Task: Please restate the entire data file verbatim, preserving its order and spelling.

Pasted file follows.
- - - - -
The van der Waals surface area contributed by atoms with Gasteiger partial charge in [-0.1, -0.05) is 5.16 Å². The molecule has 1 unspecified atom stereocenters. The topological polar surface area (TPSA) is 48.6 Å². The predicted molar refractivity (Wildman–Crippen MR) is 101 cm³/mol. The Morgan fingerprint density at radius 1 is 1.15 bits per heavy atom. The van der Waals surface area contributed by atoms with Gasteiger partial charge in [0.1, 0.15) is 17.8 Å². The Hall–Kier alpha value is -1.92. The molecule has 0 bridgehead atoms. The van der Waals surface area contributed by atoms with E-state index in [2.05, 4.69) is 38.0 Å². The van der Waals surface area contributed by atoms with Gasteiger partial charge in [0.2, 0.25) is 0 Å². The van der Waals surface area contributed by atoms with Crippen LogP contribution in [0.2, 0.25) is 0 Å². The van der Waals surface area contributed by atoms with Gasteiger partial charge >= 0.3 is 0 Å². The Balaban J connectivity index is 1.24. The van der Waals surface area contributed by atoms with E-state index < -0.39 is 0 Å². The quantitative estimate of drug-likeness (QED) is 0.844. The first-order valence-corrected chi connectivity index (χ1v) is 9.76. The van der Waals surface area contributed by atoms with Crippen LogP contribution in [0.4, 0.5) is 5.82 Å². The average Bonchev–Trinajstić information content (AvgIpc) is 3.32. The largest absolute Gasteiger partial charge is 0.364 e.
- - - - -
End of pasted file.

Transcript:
The van der Waals surface area contributed by atoms with Gasteiger partial charge in [-0.1, -0.05) is 5.16 Å². The molecule has 1 unspecified atom stereocenters. The topological polar surface area (TPSA) is 48.6 Å². The predicted molar refractivity (Wildman–Crippen MR) is 101 cm³/mol. The Morgan fingerprint density at radius 1 is 1.15 bits per heavy atom. The van der Waals surface area contributed by atoms with Gasteiger partial charge in [0.1, 0.15) is 17.8 Å². The Hall–Kier alpha value is -1.92. The molecule has 0 bridgehead atoms. The van der Waals surface area contributed by atoms with E-state index in [2.05, 4.69) is 38.0 Å². The van der Waals surface area contributed by atoms with Gasteiger partial charge in [0.2, 0.25) is 0 Å². The van der Waals surface area contributed by atoms with Crippen LogP contribution in [0.2, 0.25) is 0 Å². The van der Waals surface area contributed by atoms with Gasteiger partial charge >= 0.3 is 0 Å². The Balaban J connectivity index is 1.24. The van der Waals surface area contributed by atoms with E-state index < -0.39 is 0 Å². The quantitative estimate of drug-likeness (QED) is 0.844. The first-order valence-corrected chi connectivity index (χ1v) is 9.76. The van der Waals surface area contributed by atoms with Crippen LogP contribution in [0.4, 0.5) is 5.82 Å². The average Bonchev–Trinajstić information content (AvgIpc) is 3.32. The largest absolute Gasteiger partial charge is 0.364 e.